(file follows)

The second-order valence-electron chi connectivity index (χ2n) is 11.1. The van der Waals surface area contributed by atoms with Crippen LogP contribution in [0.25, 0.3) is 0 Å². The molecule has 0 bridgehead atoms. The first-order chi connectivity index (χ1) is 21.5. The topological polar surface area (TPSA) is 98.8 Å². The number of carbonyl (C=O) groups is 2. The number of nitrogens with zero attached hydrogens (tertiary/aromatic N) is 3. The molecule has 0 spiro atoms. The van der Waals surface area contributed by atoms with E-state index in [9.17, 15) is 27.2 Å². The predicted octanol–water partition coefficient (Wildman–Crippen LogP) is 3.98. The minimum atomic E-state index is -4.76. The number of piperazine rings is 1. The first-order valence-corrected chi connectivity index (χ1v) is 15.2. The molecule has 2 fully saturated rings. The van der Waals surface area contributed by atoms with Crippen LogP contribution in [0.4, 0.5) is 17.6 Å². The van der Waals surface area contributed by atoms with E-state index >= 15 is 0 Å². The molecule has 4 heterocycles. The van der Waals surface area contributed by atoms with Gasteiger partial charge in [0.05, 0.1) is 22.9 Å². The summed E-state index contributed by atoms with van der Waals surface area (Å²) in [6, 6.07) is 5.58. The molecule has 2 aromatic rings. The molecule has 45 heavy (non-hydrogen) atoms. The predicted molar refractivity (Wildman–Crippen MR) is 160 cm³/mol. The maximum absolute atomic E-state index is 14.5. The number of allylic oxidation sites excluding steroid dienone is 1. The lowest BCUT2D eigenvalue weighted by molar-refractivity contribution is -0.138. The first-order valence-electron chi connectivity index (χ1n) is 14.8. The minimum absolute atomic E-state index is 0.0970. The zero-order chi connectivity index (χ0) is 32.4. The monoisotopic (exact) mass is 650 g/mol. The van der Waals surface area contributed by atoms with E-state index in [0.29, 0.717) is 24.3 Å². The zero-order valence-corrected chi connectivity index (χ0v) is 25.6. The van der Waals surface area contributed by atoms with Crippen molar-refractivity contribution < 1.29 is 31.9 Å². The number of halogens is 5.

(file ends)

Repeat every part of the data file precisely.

The second-order valence-electron chi connectivity index (χ2n) is 11.1. The van der Waals surface area contributed by atoms with Crippen LogP contribution in [0.25, 0.3) is 0 Å². The molecule has 0 bridgehead atoms. The first-order chi connectivity index (χ1) is 21.5. The topological polar surface area (TPSA) is 98.8 Å². The number of carbonyl (C=O) groups is 2. The number of nitrogens with zero attached hydrogens (tertiary/aromatic N) is 3. The molecule has 0 spiro atoms. The van der Waals surface area contributed by atoms with E-state index in [9.17, 15) is 27.2 Å². The predicted octanol–water partition coefficient (Wildman–Crippen LogP) is 3.98. The minimum atomic E-state index is -4.76. The number of piperazine rings is 1. The first-order valence-corrected chi connectivity index (χ1v) is 15.2. The molecule has 2 fully saturated rings. The van der Waals surface area contributed by atoms with Crippen LogP contribution in [0.4, 0.5) is 17.6 Å². The van der Waals surface area contributed by atoms with E-state index >= 15 is 0 Å². The molecule has 4 heterocycles. The van der Waals surface area contributed by atoms with Gasteiger partial charge in [0.05, 0.1) is 22.9 Å². The summed E-state index contributed by atoms with van der Waals surface area (Å²) in [6, 6.07) is 5.58. The molecule has 2 aromatic rings. The molecule has 45 heavy (non-hydrogen) atoms. The predicted molar refractivity (Wildman–Crippen MR) is 160 cm³/mol. The maximum absolute atomic E-state index is 14.5. The number of allylic oxidation sites excluding steroid dienone is 1. The lowest BCUT2D eigenvalue weighted by molar-refractivity contribution is -0.138. The first-order valence-electron chi connectivity index (χ1n) is 14.8. The minimum absolute atomic E-state index is 0.0970. The zero-order chi connectivity index (χ0) is 32.4. The monoisotopic (exact) mass is 650 g/mol. The van der Waals surface area contributed by atoms with E-state index in [0.29, 0.717) is 24.3 Å². The zero-order valence-corrected chi connectivity index (χ0v) is 25.6. The van der Waals surface area contributed by atoms with Crippen molar-refractivity contribution < 1.29 is 31.9 Å². The number of halogens is 5.